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Beyond the News

Campuses want to tighten security and turn information into action. This has caused an unprecedented surge in demand for safety and data personnel.

ENERGETIC ALLIES—Hampshire College, which operates a solar farm on its Massachusetts campus (above), has joined a coalition of four other small colleges to buy power from a new solar farm in Maine.

Five New England colleges have teamed up in a unique partnership, choosing a site in Farmington, Maine, for a solar-power farm that will reduce carbon footprints on each campus and show students sustainability in action.

Source: Alcohol and Other Drug Use at UMass Amherst Survey, 2012

Continued binge drinking and destructive student behavior have driven higher ed leaders to refine off-campus behavior policies.

Taking on more loan debt with age.

Americans age 50 years and older saw their federal student loan debt grow by $18 billion between the second quarter of fiscal year 2017 and the first quarter of 2018.

COOKING UP BETTER HEALTH—Med students at The Goldring Center for Culinary Medicine at Tulane get hands-on culinary lessons to learn how food preparation and diet impact illness. The center was the first dedicated teaching kitchen to be implemented at a medical school.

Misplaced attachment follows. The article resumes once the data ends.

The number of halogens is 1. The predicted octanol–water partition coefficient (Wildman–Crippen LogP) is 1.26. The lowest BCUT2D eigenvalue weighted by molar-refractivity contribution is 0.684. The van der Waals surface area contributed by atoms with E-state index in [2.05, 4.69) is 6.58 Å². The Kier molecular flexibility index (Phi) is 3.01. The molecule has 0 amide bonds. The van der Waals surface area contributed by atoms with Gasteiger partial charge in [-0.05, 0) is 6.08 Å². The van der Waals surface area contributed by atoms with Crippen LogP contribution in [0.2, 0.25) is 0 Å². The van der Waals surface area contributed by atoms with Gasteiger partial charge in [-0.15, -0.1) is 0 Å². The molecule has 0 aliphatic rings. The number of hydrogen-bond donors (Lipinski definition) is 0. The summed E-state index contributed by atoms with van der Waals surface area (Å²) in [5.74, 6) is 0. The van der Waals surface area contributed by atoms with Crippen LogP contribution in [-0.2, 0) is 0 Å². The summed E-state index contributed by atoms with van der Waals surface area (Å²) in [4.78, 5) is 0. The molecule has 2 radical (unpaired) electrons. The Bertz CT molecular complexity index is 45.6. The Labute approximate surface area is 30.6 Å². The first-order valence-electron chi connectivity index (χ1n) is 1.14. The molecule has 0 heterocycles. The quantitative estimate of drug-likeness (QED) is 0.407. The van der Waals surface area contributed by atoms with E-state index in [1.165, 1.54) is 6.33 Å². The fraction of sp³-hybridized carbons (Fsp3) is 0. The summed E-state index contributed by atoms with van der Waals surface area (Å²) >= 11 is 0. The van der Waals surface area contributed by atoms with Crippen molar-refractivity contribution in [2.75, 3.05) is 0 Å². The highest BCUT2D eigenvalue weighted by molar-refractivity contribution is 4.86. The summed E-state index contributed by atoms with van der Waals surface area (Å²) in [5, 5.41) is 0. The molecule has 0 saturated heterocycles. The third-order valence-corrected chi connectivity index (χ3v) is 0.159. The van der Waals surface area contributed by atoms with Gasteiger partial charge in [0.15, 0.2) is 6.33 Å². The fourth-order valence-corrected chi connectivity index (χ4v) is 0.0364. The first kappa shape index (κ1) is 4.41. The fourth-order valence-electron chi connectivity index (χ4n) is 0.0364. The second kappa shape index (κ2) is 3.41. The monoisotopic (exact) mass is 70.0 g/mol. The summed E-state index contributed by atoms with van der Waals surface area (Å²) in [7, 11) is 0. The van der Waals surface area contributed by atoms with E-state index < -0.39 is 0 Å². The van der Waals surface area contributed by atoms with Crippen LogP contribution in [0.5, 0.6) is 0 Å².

More than 40 medical schools have added culinary medicine programs to the menu to help students better understand how to combat obesity, diabetes and other chronic diseases.

A few months after Boston University’s successful merger with Wheelock College, the University of Massachusetts drew a greater degree of scrutiny for its acquisition of Mount Ida College.

In his trainings with students, faculty and staff, Detective Sgt. Robert McEvoy, of the Bridgewater State University Police in Massachusetts, details the following signs of an opioid overdose.

These signs are:


Link to main story: Colleges train to reverse opioid overdoses


SAVE A LIFE—Bridgewater State Police Chief David Tillinghast kicked off the university’s Narcan program, which provides training on use of the overdose-reversal drug. It is stored in 50 public places across campus.

Training is underway at colleges and universities to teach more people how to administer the drug that reverses opioid overdoses.

As global collaboration increases in higher education, so do concerns about violence abroad.

U.S. organizations, including colleges and universities, could receive fines totaling up to $25 million each or 4 percent of annual revenue for failing to comply with a new European Union regulation that goes into effect May 25

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